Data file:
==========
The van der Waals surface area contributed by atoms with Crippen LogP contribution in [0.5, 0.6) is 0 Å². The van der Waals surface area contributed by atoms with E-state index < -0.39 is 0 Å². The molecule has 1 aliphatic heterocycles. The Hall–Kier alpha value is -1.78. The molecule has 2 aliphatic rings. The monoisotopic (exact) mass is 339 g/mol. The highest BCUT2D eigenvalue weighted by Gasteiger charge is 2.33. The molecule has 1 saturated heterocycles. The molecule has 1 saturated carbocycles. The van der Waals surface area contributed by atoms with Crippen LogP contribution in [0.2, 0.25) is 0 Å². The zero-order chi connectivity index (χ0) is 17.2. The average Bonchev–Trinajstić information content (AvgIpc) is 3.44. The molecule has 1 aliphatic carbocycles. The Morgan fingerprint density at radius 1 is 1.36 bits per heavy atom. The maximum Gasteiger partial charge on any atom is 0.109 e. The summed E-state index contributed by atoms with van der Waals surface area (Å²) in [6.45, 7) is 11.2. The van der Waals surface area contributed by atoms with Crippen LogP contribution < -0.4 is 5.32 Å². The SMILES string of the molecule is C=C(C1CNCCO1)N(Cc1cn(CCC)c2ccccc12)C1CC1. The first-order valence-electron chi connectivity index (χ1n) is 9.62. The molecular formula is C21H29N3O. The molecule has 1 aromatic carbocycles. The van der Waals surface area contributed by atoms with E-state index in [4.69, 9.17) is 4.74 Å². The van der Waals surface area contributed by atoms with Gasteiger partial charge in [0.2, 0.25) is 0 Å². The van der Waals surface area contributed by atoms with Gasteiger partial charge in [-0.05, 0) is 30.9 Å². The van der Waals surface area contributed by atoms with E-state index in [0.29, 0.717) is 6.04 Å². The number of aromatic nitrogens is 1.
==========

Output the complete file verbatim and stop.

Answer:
The van der Waals surface area contributed by atoms with Crippen LogP contribution in [0.5, 0.6) is 0 Å². The van der Waals surface area contributed by atoms with E-state index < -0.39 is 0 Å². The molecule has 1 aliphatic heterocycles. The Hall–Kier alpha value is -1.78. The molecule has 2 aliphatic rings. The monoisotopic (exact) mass is 339 g/mol. The highest BCUT2D eigenvalue weighted by Gasteiger charge is 2.33. The molecule has 1 saturated heterocycles. The molecule has 1 saturated carbocycles. The van der Waals surface area contributed by atoms with Crippen LogP contribution in [0.2, 0.25) is 0 Å². The zero-order chi connectivity index (χ0) is 17.2. The average Bonchev–Trinajstić information content (AvgIpc) is 3.44. The molecule has 1 aliphatic carbocycles. The Morgan fingerprint density at radius 1 is 1.36 bits per heavy atom. The maximum Gasteiger partial charge on any atom is 0.109 e. The summed E-state index contributed by atoms with van der Waals surface area (Å²) in [6.45, 7) is 11.2. The van der Waals surface area contributed by atoms with Crippen LogP contribution < -0.4 is 5.32 Å². The SMILES string of the molecule is C=C(C1CNCCO1)N(Cc1cn(CCC)c2ccccc12)C1CC1. The first-order valence-electron chi connectivity index (χ1n) is 9.62. The molecular formula is C21H29N3O. The molecule has 1 aromatic carbocycles. The van der Waals surface area contributed by atoms with E-state index in [4.69, 9.17) is 4.74 Å². The van der Waals surface area contributed by atoms with Gasteiger partial charge in [0.2, 0.25) is 0 Å². The van der Waals surface area contributed by atoms with Gasteiger partial charge in [-0.05, 0) is 30.9 Å². The van der Waals surface area contributed by atoms with E-state index in [0.29, 0.717) is 6.04 Å². The number of aromatic nitrogens is 1.